In general, healthy relationships allow for both partners to feel connected and supported, while maintaining their independence and ability to make decisions about themselves and their relationships. Healthy relationships involve honesty, trust, respect, and open communication between partners.
Having a healthy relationship involves compromise from both people in way that does not compromise dignity or respect of each other. Ultimately, partners decide together what defines healthy for both involved. Think of the nature of your relationship and see how you feel about it as you read the following ingredients of a healthy relationship.
One of the most important aspects of a healthy relationship is good communication. When partners communicate well, they are able to listen to each other and talk about themselves easily. The following tips are some ways to improve communication in your relationship:
Share and listen. In a healthy relationship, you feel comfortable sharing the good and bad with your partner. You’re able to listen to the positive and difficult things your partner shares without judgment.
Be caring and supportive. People in healthy relationships build each other up and help each other feel better. Be there for your partner when they need you and let them do the same for you.
Be respectful. Ask for what you need, but remember to respect your partner. Show them that their thoughts and feelings have as much value as yours.
Cooperate. Disagreements happen in every relationship. Working through problems together often makes healthy relationships stronger. If you can’t find agreement, find a way to work together on a compromise. If each person gives a little, both end up feeling respected.
Balance time together and away. Healthy relationships require space. It’s ok to have time for yourself and private aspects of your life that you don’t share with anyone else.
In healthy relationships, each person is able to tell their partner what makes them comfortable or uncomfortable and have this respected. Boundaries aren’t meant to shut out your partner or make either of you feel less intimacy; and creating boundaries doesn’t mean you don’t trust each other. By setting boundaries together about time, your sex life, finances, family, friends, and personal space, you and your partner can have a better understanding of what makes you happy in a relationship.
Healthy boundaries allow you to:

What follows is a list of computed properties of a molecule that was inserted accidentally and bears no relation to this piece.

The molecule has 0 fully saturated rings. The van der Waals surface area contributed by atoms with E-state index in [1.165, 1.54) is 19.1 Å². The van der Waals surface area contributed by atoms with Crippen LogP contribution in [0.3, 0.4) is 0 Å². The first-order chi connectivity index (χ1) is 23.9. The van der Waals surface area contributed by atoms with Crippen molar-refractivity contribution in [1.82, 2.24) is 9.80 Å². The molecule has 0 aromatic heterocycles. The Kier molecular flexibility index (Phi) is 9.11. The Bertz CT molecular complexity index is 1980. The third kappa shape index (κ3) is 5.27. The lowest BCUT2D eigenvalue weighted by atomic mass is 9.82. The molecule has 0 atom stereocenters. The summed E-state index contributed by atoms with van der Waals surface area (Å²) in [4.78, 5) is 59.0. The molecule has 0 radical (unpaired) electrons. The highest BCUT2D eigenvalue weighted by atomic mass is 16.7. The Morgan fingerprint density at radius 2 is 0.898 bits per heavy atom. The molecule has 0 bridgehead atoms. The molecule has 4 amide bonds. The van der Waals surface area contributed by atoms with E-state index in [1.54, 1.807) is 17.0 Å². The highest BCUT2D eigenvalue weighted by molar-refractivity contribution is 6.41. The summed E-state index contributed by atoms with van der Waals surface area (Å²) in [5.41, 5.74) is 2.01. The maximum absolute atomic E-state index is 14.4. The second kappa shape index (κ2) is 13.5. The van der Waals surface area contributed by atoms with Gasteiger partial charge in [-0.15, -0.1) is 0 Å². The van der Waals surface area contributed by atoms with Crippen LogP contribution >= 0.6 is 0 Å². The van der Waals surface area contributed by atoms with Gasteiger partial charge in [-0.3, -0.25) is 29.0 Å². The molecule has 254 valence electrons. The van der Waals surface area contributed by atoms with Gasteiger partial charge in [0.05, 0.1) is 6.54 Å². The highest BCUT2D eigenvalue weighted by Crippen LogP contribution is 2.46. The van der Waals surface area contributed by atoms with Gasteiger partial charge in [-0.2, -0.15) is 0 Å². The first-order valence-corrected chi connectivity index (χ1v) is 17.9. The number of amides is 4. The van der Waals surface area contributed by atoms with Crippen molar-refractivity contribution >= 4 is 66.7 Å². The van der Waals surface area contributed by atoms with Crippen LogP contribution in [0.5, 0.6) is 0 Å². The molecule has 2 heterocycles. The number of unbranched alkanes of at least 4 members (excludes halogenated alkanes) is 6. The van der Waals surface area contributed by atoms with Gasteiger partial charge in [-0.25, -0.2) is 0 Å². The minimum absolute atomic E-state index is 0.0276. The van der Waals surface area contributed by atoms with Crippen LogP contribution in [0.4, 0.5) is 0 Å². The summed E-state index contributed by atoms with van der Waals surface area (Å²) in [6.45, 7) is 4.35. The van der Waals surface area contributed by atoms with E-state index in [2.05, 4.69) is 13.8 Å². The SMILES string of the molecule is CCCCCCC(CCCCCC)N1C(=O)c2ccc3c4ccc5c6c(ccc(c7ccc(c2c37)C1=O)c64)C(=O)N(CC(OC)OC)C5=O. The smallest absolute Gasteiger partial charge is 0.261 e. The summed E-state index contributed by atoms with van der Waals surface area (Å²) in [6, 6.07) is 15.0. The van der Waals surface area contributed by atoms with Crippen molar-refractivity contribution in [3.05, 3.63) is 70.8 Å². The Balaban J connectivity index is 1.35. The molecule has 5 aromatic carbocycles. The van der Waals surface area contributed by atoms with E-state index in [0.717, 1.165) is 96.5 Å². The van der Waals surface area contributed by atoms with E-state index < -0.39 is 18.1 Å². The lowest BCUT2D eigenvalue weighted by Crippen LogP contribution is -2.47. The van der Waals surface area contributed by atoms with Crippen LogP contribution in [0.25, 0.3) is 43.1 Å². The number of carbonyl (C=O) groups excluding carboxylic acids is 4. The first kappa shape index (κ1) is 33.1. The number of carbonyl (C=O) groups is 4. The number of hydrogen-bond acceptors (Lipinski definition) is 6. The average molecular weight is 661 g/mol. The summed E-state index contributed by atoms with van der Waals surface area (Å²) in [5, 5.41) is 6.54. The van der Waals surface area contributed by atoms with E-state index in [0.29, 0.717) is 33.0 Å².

Boundaries help keep your relationship healthy and comfortable. Building boundaries is important in healthy relationships.
Disagreements happen in all relationships. It’s helpful to know how to approach your partner when you’re upset and need to talk about something important. The following techniques may be helpful. You know your relationship best. If you’re in an unhealthy or abusive relationship and you think any of these would put you in danger, don’t try them.
Find the right time. When it comes to discussing issues, timing is everything. It’s hard to listen well when your favorite show is on. And no one wants to have a heavy talk when they’re stressed about something or sleepy. Let your partner know you would like to have a conversation with them and select a time that works well for the both of you. Find a time when you have privacy and neither of you are doing anything important.
Talk face to face. Text messages, letters, and emails can be easily misunderstood. It’s best to avoid talking about serious matters in writing. Speak in person to be sure each person is able to clearly communicate their thoughts and feelings.
Be calm and respectful. When you stay calm and respectful, your partner is more likely to understand what’s really upsetting you. Yelling, “You’re always distant with me…” can sound like an attack, which can make your partner defensive and less receptive to your message. Instead, try using “I” or “we.” For example, say “I feel like we haven’t been as close lately,” or “I’d like it if we went out together more often,” instead.
Be honest. Tell the truth, but be gentle. Share your feelings honestly without blaming the other person. Admit your own mistakes and apologize.
Show you’re listening. Good body language shows you really care. Don’t take a phone call, text or play a video game when you’re talking. Nod and respond to show you understand.
Use the 48-hour rule. If you don’t speak up about what’s bothering you, there is no way for your partner to apologize or change. But you don’t have to say something right away. Let some time pass to get calm and gather your thoughts. If you’re still hurt 48 hours later, bring it up. You’re likely to have greater understanding about how you feel and communicate more effectively to your partner.